Financial theory starts with two key assumptions: first, that markets are efficient; second, that investors are rational. And, of course, in the real world, we all know that markets arenâ€™t perfectly efficient and that there is no such thing as a rational human being. The half-human Spock might have made a killing as a Wall Street trader, except that the Street died in 2008 and the Enterprise didn’t hit its time warp in 2063. Real humans laboring in the finance departments of this nationâ€™s finer universities have been trying to figure out just how markets are inefficient, and in which ways investors are irrational. Once we have that information, then maybe we can make money with it. The field is called behavioral finance.
Now, those of us who have lost gobs of money in our 401(k) accounts know just how hard it is to stay calm. Sure, money isnâ€™t everything and love of money is the root of all evil. Itâ€™s one thing to understand that intellectually, and another matter entirely to be able to open that statement from Fidelity without any emotion.
In March, Peter Sokol-Hessner of New York University and a group of five co-authors published a paper in the Proceedings of the National Academy of Sciences called â€œThinking Like a Trader Selectively Reduces Individualsâ€™ Loss Aversion.â€ In it, they use psychology to study the characteristics of effective traders. They start with the notion that professional traders understand that loss is part of the game, so they donâ€™t panic when things go badly. They just forge ahead to the next trade. (And then, after work, some of them go out and drink or do drugs or cheat on their spouses, but itâ€™s okay as long as they maintain focus at work!)
Traders live on maxims, and one of their favorites is that the stock doesnâ€™t know you own it. Itâ€™s just money, just blips on a screen, not friendship or loyalty or self-worth that gets traded. Back in my investment banking days, I liked the traders because you always knew where you stood with them. They were so busy concentrating on the market that they didnâ€™t have time for political games, a refreshing attitude in a corporate setting.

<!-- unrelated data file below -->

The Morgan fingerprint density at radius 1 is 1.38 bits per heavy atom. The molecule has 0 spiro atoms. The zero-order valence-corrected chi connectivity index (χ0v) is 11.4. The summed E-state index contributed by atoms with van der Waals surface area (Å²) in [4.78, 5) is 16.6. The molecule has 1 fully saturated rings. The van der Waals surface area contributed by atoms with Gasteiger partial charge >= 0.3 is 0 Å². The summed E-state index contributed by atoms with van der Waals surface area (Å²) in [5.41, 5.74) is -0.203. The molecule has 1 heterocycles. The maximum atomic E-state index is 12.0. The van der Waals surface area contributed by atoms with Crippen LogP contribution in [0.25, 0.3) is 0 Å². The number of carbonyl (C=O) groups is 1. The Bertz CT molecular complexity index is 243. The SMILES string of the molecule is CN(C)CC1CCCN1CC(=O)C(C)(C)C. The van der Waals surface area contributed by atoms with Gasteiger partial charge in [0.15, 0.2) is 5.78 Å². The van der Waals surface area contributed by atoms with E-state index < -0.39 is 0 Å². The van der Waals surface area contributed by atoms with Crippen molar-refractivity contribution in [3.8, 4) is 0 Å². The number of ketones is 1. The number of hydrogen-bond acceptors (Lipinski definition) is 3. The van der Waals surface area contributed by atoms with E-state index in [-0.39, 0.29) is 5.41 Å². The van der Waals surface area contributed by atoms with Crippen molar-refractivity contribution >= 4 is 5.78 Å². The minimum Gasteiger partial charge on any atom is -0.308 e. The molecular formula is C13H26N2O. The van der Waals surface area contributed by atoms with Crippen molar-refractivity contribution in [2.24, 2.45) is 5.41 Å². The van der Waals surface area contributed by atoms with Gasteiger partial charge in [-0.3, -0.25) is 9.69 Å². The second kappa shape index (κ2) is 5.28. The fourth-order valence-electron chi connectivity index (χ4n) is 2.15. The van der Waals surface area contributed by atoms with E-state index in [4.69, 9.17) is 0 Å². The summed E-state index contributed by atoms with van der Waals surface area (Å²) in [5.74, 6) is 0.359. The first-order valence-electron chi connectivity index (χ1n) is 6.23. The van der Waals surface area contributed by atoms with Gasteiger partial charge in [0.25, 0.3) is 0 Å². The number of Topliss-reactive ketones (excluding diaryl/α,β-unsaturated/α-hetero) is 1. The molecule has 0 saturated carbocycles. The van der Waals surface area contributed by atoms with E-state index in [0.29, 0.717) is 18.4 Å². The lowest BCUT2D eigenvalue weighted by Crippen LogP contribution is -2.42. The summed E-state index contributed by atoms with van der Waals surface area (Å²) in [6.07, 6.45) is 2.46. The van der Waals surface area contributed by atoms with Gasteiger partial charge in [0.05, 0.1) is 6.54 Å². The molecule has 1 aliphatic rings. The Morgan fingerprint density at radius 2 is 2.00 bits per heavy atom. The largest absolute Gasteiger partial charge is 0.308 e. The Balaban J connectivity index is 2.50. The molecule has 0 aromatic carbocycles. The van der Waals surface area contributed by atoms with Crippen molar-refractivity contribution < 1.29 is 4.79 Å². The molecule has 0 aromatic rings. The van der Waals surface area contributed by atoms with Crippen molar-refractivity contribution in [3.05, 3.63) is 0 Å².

Sokol-Hessner and his colleagues ran different experiments with volunteers who were given play money and asked to place bets. One group was told to think about how they would feel about winning or losing before each round; the other group was told to pretend that they make financial decisions every day for a living and that their wins and losses were part of a larger portfolio of other wins and losses â€“ in other words, to think like traders. What they found was that the people who were told to think like traders did better in their play because they were less affected by losses, but they were still affected.
Losses hurt, whether they be financial or personal. I canâ€™t help with the personal stuff. On the financial side, though, it helps to remember that it is only money in your mutual fund account, not your self-worth. The markets come back, eventually; they always do.
Financial regulation is going to change as we work through the current crisis. It has to. For the new regulation to be effective, it has to accept that not everyone is rational and able to make good decisions all the time. We canâ€™t hand out Zoloft to everyone who wants to invest, but we can at least recognize that itâ€™s not enough to have disclosure in the finest of fine print.